A product model can be represented many ways. These range from basic geometric entities (such as lines) to abstract semantic networks of surface transitions. The representation affects how the model may be interpreted. Joshi and Chang [1990] give a list of methods.

• Expert Systems

• Syntactic Pattern Recognition

• State Transition Diagrams

• Graph-Based Approaches

• Constructive Solids Approaches

• Decomposition Approaches

Methods for process planning can be complicated, and techniques range from simple algorithms to Artificial Intelligence (AI). There is a great deal of work making a case for AI techniques, but there are also papers dealing with the advantages of algorithms [Halevi and Weill, 1992]. The work in all areas suggest that a judicious combination of both can yield a very successful CAPP system.

1.5.1 Expert Systems

The most popular approach to recognition is using rules that are based upon human experience. The rules for an expert system are derived by a Knowledge Engineer who consults human experts. In general the rules are of the ‘if <conditions> then <action>’ form. As these rules are applied to a known set of facts, new facts are found. Most researchers use these rules to examine geometrical and manufacturing facts, in order to recognize manufacturing features. Some of the classic systems are excellent examples of rule based reasoning, such as GARI [Descotte and Latombe, 1984], TOM [Matsushima et. al., 1982], EXCAP [Davies and Darbyshire, 1984], XPLAN [Alting, et. al., 1988], etc.

The expert system approach is well suited to designs stored symbolically. Other expert system approaches use Frame based reasoning or Decision Tables. It is quite common to augment data in a frame with connectivity (derived from B-Rep models) to other faces and features to facilitate symbolic condition testing. A good overview of expert system use in CAPP is available in Alting and Zhang [1988].


1.5.2 Syntactic Pattern Recognition

By encoding the geometry of a part using a set of grammatical symbols, an abstract expression may be formulated. A matching process may then be performed between the syntax of the derived grammatical expressions and grammatical syntaxes of known features. An example of this could be a representation of a sheet metal part. The part is described with line geometry, as pictured in Figure 1.4 Syntactic Pattern Representation of a Sheet Metal Design. A basic set of grammars are define for the shape. These are then applied to the shape to obtain a code for use in pattern matching. Here we see code for the part begins at the top left corner, and works around in a clockwise direction.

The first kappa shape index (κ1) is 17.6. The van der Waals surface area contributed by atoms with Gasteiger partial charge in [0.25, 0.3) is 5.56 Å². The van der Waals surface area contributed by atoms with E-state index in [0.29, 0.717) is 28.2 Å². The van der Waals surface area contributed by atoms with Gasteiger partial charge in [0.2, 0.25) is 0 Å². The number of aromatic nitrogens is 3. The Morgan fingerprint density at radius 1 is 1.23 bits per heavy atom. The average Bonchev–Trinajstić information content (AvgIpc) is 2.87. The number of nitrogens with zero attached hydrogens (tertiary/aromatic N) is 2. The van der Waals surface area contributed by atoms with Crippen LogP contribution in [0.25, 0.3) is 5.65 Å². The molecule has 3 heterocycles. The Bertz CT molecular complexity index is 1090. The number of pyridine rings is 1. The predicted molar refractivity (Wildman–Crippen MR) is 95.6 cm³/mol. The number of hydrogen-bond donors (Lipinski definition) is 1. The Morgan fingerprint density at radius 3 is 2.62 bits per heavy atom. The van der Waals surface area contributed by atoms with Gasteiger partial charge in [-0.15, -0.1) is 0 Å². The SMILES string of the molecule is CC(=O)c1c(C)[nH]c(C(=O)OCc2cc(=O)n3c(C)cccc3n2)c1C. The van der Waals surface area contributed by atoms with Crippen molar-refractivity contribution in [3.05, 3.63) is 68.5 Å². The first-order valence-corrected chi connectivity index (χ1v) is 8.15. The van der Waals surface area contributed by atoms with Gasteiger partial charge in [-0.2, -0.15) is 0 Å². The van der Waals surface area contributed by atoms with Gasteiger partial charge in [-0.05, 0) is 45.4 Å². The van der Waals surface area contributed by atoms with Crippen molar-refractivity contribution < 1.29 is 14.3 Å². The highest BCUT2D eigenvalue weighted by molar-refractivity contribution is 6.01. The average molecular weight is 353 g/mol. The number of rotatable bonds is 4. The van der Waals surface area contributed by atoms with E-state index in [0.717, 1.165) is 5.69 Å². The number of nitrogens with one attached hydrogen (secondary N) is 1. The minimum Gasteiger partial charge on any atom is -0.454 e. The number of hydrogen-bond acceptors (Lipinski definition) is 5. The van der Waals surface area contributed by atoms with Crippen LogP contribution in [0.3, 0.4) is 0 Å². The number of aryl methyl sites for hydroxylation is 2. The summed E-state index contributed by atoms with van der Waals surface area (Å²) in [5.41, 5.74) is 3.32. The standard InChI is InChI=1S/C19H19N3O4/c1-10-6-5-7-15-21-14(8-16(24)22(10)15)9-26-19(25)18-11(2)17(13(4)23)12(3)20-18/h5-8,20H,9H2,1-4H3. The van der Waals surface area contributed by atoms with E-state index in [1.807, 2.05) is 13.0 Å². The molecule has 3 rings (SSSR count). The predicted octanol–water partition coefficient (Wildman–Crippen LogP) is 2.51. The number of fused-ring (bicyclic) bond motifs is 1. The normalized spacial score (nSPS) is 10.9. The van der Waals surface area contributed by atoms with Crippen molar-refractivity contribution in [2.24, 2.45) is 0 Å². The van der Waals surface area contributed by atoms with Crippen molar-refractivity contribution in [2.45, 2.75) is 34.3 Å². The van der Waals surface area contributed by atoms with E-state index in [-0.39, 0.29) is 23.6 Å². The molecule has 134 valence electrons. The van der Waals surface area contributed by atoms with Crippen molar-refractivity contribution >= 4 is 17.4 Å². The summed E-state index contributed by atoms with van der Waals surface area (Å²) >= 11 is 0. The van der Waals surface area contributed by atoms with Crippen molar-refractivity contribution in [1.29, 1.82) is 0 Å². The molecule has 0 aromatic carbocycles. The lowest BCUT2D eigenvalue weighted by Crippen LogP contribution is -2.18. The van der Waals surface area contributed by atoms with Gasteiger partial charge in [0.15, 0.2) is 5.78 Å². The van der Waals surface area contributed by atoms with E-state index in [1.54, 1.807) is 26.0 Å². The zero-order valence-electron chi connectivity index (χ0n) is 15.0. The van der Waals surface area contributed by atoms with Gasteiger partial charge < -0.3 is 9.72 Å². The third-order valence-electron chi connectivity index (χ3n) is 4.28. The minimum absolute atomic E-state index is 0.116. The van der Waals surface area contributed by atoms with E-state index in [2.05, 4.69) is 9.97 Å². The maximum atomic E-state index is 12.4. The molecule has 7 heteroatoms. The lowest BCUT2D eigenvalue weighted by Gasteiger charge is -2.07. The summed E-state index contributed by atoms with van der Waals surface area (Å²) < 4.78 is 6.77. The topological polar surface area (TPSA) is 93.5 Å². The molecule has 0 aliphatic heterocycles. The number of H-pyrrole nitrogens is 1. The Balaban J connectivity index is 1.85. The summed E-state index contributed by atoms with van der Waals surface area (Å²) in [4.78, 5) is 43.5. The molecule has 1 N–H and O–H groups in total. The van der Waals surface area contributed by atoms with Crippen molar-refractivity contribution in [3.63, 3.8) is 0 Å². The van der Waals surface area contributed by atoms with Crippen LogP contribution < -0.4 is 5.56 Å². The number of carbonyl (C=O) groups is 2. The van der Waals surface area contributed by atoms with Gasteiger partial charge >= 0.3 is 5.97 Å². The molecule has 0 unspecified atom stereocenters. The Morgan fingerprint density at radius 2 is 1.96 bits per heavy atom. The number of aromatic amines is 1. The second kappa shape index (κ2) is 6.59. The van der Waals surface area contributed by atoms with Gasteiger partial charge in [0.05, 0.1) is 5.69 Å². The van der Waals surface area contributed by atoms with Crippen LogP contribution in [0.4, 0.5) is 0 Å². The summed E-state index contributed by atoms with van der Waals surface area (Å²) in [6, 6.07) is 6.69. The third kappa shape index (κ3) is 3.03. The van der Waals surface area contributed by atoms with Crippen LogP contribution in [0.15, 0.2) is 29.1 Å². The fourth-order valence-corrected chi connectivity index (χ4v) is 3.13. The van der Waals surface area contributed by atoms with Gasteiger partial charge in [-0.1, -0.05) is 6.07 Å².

Figure 1.4 Syntactic Pattern Representation of a Sheet Metal Design

Kusiak [1991] summarizes the process of Syntactic Pattern Recognition as three distinct stages. Initially, an input string (w = a1, a2, ..., an) and an extended context-free grammar (G = (Vn, Vt, P, S)), form the input to a schema. The context-free grammar is composed of,

Vn set of input symbols described in the input string

Vt set of symbols which will comprise the solution

P a set of production rules which will transform the input string

S (containing symbols Vn) into an output string G which contains

symbols only in Vt

S starting set, as w above.

The syntactic pattern recognition approach is used by Liu and Srinivasan [1984] to select machine tools for manufacturing parts.

1.5.3 State Transition Diagrams